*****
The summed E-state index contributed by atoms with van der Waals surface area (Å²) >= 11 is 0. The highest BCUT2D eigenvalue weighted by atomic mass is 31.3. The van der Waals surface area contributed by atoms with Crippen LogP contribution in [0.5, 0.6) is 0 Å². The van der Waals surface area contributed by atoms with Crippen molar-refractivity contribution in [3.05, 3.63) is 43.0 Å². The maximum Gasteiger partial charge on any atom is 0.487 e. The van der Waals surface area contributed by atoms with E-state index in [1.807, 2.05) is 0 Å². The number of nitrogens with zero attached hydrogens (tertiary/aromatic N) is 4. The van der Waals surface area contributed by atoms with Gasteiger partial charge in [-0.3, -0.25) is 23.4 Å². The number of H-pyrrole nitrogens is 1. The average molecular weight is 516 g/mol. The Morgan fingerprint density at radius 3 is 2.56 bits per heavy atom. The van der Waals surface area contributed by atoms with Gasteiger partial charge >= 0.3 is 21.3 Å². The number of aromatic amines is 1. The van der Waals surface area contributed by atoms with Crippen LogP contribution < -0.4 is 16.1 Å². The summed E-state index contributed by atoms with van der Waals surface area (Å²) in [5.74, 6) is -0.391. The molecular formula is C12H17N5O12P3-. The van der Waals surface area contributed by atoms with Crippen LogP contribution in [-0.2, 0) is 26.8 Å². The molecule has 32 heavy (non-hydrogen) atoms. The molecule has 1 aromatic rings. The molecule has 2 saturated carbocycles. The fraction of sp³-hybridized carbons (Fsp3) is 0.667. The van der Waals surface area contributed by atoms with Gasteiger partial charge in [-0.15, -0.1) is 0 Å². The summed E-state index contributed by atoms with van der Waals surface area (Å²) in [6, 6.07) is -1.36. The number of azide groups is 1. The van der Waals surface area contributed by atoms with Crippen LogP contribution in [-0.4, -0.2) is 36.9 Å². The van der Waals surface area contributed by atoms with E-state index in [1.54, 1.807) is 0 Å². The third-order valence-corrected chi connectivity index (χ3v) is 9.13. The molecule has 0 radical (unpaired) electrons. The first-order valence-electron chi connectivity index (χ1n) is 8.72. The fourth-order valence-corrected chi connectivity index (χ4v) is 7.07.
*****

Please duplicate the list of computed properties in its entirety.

The summed E-state index contributed by atoms with van der Waals surface area (Å²) >= 11 is 0. The highest BCUT2D eigenvalue weighted by atomic mass is 31.3. The van der Waals surface area contributed by atoms with Crippen LogP contribution in [0.5, 0.6) is 0 Å². The van der Waals surface area contributed by atoms with Crippen molar-refractivity contribution in [3.05, 3.63) is 43.0 Å². The maximum Gasteiger partial charge on any atom is 0.487 e. The van der Waals surface area contributed by atoms with E-state index in [1.807, 2.05) is 0 Å². The number of nitrogens with zero attached hydrogens (tertiary/aromatic N) is 4. The van der Waals surface area contributed by atoms with Gasteiger partial charge in [-0.3, -0.25) is 23.4 Å². The number of H-pyrrole nitrogens is 1. The average molecular weight is 516 g/mol. The Morgan fingerprint density at radius 3 is 2.56 bits per heavy atom. The van der Waals surface area contributed by atoms with Gasteiger partial charge >= 0.3 is 21.3 Å². The number of aromatic amines is 1. The van der Waals surface area contributed by atoms with Crippen LogP contribution < -0.4 is 16.1 Å². The summed E-state index contributed by atoms with van der Waals surface area (Å²) in [5.74, 6) is -0.391. The molecular formula is C12H17N5O12P3-. The van der Waals surface area contributed by atoms with Crippen LogP contribution in [-0.2, 0) is 26.8 Å². The molecule has 32 heavy (non-hydrogen) atoms. The molecule has 1 aromatic rings. The molecule has 2 saturated carbocycles. The fraction of sp³-hybridized carbons (Fsp3) is 0.667. The van der Waals surface area contributed by atoms with Gasteiger partial charge in [-0.15, -0.1) is 0 Å². The summed E-state index contributed by atoms with van der Waals surface area (Å²) in [6, 6.07) is -1.36. The number of azide groups is 1. The van der Waals surface area contributed by atoms with Crippen LogP contribution in [-0.4, -0.2) is 36.9 Å². The van der Waals surface area contributed by atoms with E-state index in [1.54, 1.807) is 0 Å². The third-order valence-corrected chi connectivity index (χ3v) is 9.13. The molecule has 0 radical (unpaired) electrons. The first-order valence-electron chi connectivity index (χ1n) is 8.72. The fourth-order valence-corrected chi connectivity index (χ4v) is 7.07.